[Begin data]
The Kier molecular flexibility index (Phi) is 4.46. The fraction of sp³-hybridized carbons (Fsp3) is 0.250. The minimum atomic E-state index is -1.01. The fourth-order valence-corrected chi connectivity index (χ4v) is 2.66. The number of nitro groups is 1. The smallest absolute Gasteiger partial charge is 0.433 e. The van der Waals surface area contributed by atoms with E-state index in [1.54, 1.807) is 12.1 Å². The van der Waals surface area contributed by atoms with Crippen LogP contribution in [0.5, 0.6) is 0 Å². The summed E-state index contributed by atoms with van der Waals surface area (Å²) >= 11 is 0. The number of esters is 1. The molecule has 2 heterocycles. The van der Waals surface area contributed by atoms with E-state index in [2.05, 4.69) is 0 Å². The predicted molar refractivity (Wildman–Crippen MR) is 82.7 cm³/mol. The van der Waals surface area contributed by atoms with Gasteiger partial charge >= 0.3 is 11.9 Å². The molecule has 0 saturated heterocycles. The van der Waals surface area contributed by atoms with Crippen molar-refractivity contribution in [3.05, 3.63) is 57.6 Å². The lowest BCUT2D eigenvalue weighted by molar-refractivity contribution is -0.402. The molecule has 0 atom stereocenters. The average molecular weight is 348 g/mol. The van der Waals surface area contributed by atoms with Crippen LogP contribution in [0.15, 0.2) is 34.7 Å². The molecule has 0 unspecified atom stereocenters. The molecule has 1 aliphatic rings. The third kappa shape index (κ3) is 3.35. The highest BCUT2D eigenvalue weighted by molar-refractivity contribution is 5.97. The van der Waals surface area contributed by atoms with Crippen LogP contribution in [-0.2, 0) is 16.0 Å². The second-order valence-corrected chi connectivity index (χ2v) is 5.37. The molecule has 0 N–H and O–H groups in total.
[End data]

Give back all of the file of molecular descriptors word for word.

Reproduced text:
The Kier molecular flexibility index (Phi) is 4.46. The fraction of sp³-hybridized carbons (Fsp3) is 0.250. The minimum atomic E-state index is -1.01. The fourth-order valence-corrected chi connectivity index (χ4v) is 2.66. The number of nitro groups is 1. The smallest absolute Gasteiger partial charge is 0.433 e. The van der Waals surface area contributed by atoms with E-state index in [1.54, 1.807) is 12.1 Å². The van der Waals surface area contributed by atoms with Crippen LogP contribution in [0.5, 0.6) is 0 Å². The summed E-state index contributed by atoms with van der Waals surface area (Å²) >= 11 is 0. The number of esters is 1. The molecule has 2 heterocycles. The van der Waals surface area contributed by atoms with E-state index in [2.05, 4.69) is 0 Å². The predicted molar refractivity (Wildman–Crippen MR) is 82.7 cm³/mol. The van der Waals surface area contributed by atoms with Gasteiger partial charge >= 0.3 is 11.9 Å². The molecule has 0 saturated heterocycles. The van der Waals surface area contributed by atoms with Crippen molar-refractivity contribution in [3.05, 3.63) is 57.6 Å². The lowest BCUT2D eigenvalue weighted by molar-refractivity contribution is -0.402. The molecule has 0 atom stereocenters. The average molecular weight is 348 g/mol. The van der Waals surface area contributed by atoms with Crippen LogP contribution in [0.15, 0.2) is 34.7 Å². The molecule has 0 unspecified atom stereocenters. The molecule has 1 aliphatic rings. The third kappa shape index (κ3) is 3.35. The highest BCUT2D eigenvalue weighted by molar-refractivity contribution is 5.97. The van der Waals surface area contributed by atoms with Crippen LogP contribution in [-0.2, 0) is 16.0 Å². The second-order valence-corrected chi connectivity index (χ2v) is 5.37. The molecule has 0 N–H and O–H groups in total.